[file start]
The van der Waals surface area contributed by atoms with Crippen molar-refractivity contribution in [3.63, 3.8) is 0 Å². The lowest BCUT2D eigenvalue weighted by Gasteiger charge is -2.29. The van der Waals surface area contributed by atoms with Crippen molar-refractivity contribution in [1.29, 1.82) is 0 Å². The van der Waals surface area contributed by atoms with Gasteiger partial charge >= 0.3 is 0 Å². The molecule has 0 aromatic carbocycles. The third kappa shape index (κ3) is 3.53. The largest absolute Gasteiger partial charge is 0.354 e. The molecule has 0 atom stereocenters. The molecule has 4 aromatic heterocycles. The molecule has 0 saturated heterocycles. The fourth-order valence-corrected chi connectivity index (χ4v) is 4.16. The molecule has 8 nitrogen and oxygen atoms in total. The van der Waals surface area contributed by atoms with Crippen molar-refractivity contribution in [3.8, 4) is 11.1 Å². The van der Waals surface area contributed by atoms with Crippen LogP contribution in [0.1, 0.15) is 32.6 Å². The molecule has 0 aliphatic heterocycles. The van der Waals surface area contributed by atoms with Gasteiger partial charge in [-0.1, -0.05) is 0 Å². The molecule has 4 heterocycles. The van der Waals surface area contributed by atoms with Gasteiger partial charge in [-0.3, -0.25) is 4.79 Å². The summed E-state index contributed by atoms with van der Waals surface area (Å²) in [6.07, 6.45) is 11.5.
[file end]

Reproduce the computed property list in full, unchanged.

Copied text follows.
The van der Waals surface area contributed by atoms with Crippen molar-refractivity contribution in [3.63, 3.8) is 0 Å². The lowest BCUT2D eigenvalue weighted by Gasteiger charge is -2.29. The van der Waals surface area contributed by atoms with Crippen molar-refractivity contribution in [1.29, 1.82) is 0 Å². The van der Waals surface area contributed by atoms with Gasteiger partial charge >= 0.3 is 0 Å². The molecule has 0 aromatic carbocycles. The third kappa shape index (κ3) is 3.53. The largest absolute Gasteiger partial charge is 0.354 e. The molecule has 0 atom stereocenters. The molecule has 4 aromatic heterocycles. The molecule has 0 saturated heterocycles. The fourth-order valence-corrected chi connectivity index (χ4v) is 4.16. The molecule has 8 nitrogen and oxygen atoms in total. The van der Waals surface area contributed by atoms with Crippen molar-refractivity contribution in [3.8, 4) is 11.1 Å². The van der Waals surface area contributed by atoms with Crippen LogP contribution in [0.1, 0.15) is 32.6 Å². The molecule has 0 aliphatic heterocycles. The van der Waals surface area contributed by atoms with Gasteiger partial charge in [-0.1, -0.05) is 0 Å². The molecule has 4 heterocycles. The van der Waals surface area contributed by atoms with Gasteiger partial charge in [-0.3, -0.25) is 4.79 Å². The summed E-state index contributed by atoms with van der Waals surface area (Å²) in [6.07, 6.45) is 11.5.